[Welcome fall! With the arrival of the autumnal equinox at 9:05 a.m. GMT this morning, summer’s gone as is my vacation. Yes it was lovely, thank you, and one of its highlights was reading Dawn Tripp’s (The Season of Open Water, Moon Tide) latest novel, Game of Secrets. This extraordinarily haunting story — written in poetic prose — unfolds through a game of Scrabble and tells of the secret games all her characters play.
In today’s guest post, Dawn describes her inspiration, writing process, and true meaning of what’s in a game.]
Game of Secrets has been called a ‘literary thriller.’ It’s the story of a murder that divides two families, a deep-seated feud that is overturned when a young man and a young woman fall in love. It’s the story of secrets played out through a Scrabble game. But it didn’t start that way.
Like my other novels, Game of Secrets started in pieces—on the page for months—fragments of character, story, scene. I write longhand—often first on scraps of paper—the backs of receipts, the leftover white space of a grocery list. There is a certain artistic freedom that comes when I write on throw-away things and, in the first stages of a novel, I crave this freedom. I might have a vague sense of the overall narrative arc, but I try to resist the impulse to pin everything down into place. I try to let those early fragments have their room to shift and grow, to let the twists and turns of the plot deepen and evolve. In those early months, I turn my back completely on the old adage ‘write what you know.’ I write what moves me, what I am impelled by. I start where I feel led to start. It’s like wind-marked ocean, this early work. Everything is possible. That doesn’t mean a structure isn’t there. It doesn’t mean some dark side of my mind hasn’t already mapped that order out. I have faith that there is such an order. And I write to discover it.
Game of Secrets started with four primary fragments—the real-life story of a skull that surfaced out of gravel fill with a bullet hole in the temple, and three images: a fourteen year old boy driving fast down an unfinished highway, two lovers meeting in an old cranberry barn, and two women playing Scrabble. I did not know their names. I did not know the details specific to their lives, but I could feel the undercurrent of tension between them as their hands arranged those blonde Scrabble tiles into words and laid them on the board.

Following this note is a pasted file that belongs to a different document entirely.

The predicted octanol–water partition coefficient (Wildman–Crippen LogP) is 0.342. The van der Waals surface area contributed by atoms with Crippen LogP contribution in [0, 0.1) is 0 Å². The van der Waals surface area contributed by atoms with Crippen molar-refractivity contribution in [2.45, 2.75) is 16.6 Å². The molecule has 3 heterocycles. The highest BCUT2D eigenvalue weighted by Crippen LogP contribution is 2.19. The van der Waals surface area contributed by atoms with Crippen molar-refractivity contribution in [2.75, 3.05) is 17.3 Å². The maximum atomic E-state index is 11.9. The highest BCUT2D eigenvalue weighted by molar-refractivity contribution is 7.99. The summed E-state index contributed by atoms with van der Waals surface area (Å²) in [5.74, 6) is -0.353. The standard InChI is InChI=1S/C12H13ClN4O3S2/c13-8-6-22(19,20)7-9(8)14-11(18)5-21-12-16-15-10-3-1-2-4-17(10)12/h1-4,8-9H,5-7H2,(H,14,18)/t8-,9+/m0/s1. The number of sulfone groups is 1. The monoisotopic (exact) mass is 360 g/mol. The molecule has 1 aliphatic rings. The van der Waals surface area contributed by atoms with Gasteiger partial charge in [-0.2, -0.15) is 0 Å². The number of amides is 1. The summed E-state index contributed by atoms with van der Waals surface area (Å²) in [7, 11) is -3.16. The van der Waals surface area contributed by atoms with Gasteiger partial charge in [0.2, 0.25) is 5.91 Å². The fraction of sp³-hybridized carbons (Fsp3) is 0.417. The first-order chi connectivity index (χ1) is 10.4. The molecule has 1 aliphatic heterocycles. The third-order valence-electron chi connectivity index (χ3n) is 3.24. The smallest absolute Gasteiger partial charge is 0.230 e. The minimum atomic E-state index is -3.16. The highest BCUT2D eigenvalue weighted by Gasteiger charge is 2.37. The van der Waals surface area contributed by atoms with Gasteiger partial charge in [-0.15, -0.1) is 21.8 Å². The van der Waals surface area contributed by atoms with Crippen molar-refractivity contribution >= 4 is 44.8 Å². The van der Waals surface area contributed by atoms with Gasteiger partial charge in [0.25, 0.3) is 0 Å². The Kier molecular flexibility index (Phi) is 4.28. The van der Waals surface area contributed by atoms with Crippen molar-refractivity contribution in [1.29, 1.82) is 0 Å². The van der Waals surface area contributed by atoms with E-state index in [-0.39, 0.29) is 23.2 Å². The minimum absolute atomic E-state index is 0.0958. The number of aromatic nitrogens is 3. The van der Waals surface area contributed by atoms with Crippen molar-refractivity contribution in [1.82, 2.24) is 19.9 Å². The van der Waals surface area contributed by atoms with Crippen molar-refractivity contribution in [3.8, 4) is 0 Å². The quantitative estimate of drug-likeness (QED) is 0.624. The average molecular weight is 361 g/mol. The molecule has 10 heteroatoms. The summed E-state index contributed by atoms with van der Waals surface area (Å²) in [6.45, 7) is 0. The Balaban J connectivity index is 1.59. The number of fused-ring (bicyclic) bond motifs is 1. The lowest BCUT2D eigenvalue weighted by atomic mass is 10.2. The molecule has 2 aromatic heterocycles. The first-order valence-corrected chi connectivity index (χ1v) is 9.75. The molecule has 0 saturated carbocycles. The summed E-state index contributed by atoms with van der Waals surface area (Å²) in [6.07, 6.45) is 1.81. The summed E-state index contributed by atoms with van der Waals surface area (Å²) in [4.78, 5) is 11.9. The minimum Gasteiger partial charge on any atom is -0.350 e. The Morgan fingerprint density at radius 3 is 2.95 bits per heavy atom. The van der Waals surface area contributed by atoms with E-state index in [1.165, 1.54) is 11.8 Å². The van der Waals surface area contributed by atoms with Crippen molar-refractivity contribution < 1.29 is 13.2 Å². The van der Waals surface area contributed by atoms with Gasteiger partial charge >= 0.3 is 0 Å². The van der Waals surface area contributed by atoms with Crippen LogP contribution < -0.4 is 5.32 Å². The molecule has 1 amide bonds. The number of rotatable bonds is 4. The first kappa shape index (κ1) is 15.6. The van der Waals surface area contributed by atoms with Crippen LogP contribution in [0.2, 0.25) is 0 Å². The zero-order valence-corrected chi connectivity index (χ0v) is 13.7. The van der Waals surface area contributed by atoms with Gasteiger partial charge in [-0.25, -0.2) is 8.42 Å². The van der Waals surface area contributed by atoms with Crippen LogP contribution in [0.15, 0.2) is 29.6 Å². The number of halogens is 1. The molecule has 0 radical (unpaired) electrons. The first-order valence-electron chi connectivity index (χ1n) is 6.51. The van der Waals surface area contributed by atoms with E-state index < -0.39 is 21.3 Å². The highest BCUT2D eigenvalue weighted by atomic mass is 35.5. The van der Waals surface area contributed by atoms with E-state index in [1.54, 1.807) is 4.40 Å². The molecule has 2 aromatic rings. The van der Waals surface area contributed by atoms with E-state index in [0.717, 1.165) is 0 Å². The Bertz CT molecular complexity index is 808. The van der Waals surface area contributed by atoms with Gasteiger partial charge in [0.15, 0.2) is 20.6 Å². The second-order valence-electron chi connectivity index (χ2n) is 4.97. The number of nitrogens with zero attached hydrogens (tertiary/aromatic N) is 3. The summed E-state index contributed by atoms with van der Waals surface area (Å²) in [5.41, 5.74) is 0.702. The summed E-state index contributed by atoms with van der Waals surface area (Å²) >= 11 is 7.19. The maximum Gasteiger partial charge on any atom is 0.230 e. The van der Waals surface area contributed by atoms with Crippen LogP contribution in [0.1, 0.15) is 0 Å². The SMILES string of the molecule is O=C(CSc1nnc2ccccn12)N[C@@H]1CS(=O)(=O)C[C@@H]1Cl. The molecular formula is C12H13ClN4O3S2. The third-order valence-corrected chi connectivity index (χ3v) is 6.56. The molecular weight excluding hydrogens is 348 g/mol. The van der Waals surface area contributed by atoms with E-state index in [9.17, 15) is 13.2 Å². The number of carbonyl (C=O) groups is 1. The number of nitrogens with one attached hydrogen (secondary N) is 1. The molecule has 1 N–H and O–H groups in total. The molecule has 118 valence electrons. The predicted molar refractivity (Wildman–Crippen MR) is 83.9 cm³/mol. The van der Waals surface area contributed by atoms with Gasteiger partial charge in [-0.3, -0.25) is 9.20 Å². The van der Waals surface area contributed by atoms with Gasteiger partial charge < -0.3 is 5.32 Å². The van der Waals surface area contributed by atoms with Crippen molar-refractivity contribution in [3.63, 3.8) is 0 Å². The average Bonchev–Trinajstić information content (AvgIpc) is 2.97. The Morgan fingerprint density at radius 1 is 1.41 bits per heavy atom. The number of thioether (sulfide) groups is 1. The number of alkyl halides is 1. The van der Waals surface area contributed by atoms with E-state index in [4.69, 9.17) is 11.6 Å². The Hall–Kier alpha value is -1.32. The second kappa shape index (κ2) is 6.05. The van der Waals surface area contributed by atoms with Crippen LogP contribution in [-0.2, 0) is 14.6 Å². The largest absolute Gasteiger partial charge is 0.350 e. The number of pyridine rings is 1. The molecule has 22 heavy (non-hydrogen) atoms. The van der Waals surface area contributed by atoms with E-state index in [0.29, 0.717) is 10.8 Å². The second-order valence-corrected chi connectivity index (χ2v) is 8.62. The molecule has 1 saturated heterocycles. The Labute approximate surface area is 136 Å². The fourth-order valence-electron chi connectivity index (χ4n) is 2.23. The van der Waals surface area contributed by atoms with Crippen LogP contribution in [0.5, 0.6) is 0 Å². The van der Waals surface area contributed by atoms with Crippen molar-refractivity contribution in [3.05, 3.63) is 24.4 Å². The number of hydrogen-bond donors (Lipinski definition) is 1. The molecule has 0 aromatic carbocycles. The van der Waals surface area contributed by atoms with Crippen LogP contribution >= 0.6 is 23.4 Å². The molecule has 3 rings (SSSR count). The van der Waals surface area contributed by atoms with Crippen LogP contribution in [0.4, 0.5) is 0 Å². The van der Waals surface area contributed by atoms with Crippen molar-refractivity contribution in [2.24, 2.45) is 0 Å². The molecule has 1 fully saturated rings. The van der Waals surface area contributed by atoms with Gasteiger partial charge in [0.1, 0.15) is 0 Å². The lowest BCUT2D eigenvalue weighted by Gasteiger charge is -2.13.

The image of the Scrabble game hit me especially hard. Not just because the unfolding of the mystery in the novel mirrors the playing of a Scrabble game: clue after clue is revealed, the story comes together piece by piece, like a puzzle, as in Scrabble, disparate letters are arranged into words, which in turn are arranged into a larger cogent grid.
It hit me because I have always loved Scrabble. I grew up playing with my grandmother. She taught me cards as well—pitch, gin, poker, bridge. But it was Scrabble that I loved. I remember the thrill I felt when I was old enough to keep my own letters, to have my own rack. We would play with my father after lunch and, after a game or two, my father would drift off to something else. “You want to play again, Nana?” I’d ask. And my grandmother would nod, light another cigarette, and start flipping over the tiles. We would play game after game. Until it was time for her to fix supper. Then we’d eat, clear the table, wash the dishes, I would dry them for her, then I’d ask to play again.
The idea for Game of Secrets came to me years after she was gone. The story has nothing to do with her life; the women in the story are not modeled after her, but the sense of my time with her—generational, intimate, lost—is strung all through it. As I wrote, I remembered those long childhood hours: the stillness of the house, the light tick-tack as she lay down her tiles, the smell of her cigarette balanced on the ashtray, just resting there untended, dwindling down.
And I remembered, too, things she had taught me over the years as we played. She played Scrabble for the words, as many women in her generation did. I always played for the numbers. How we play that game can reveal so much about how we tick, how we live, who we are. In Scrabble, some play to keep the board open, some play to shut it down. Some play with an eye to the sum of the total scores of all players; some play, simply, to maximize their own score. Most players will look at the board and see the words that fill it. But a really good player, a canny player—and she was one of those—will also see opportunity in the skinny spaces still left open in between.
As I wrote the scenes for Game of Secrets, the game for me became the perfect lens for a story about two women and their families bound together and divided by unspeakable secrets—a brutal past, a murder, a love story. Because what are words if not a bridge—in a game of Scrabble or in a novel? Between one person and another. Thought and reality. Past and present, present and future. Words bridge silence. Words, and the stories they comprise, bridge time
Note: This Fairy Godmother has her own secret. Please return next week to learn what it is!